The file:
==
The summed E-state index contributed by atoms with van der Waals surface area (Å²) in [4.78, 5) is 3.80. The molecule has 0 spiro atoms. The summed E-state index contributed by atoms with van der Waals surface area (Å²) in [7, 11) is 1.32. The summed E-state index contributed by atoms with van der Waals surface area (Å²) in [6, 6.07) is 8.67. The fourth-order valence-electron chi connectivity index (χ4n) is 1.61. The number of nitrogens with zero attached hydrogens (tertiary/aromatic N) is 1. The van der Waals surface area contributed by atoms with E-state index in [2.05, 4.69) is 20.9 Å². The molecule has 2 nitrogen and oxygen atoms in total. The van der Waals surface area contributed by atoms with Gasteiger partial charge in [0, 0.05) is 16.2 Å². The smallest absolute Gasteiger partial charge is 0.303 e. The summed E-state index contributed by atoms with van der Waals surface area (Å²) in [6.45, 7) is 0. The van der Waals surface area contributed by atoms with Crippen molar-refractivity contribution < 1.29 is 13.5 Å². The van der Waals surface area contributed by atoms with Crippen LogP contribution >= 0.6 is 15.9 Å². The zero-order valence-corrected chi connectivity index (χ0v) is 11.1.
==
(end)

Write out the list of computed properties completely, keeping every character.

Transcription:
The summed E-state index contributed by atoms with van der Waals surface area (Å²) in [4.78, 5) is 3.80. The molecule has 0 spiro atoms. The summed E-state index contributed by atoms with van der Waals surface area (Å²) in [7, 11) is 1.32. The summed E-state index contributed by atoms with van der Waals surface area (Å²) in [6, 6.07) is 8.67. The fourth-order valence-electron chi connectivity index (χ4n) is 1.61. The number of nitrogens with zero attached hydrogens (tertiary/aromatic N) is 1. The van der Waals surface area contributed by atoms with E-state index in [2.05, 4.69) is 20.9 Å². The molecule has 2 nitrogen and oxygen atoms in total. The van der Waals surface area contributed by atoms with Gasteiger partial charge in [0, 0.05) is 16.2 Å². The smallest absolute Gasteiger partial charge is 0.303 e. The summed E-state index contributed by atoms with van der Waals surface area (Å²) in [6.45, 7) is 0. The van der Waals surface area contributed by atoms with Crippen molar-refractivity contribution < 1.29 is 13.5 Å². The van der Waals surface area contributed by atoms with Crippen LogP contribution >= 0.6 is 15.9 Å². The zero-order valence-corrected chi connectivity index (χ0v) is 11.1.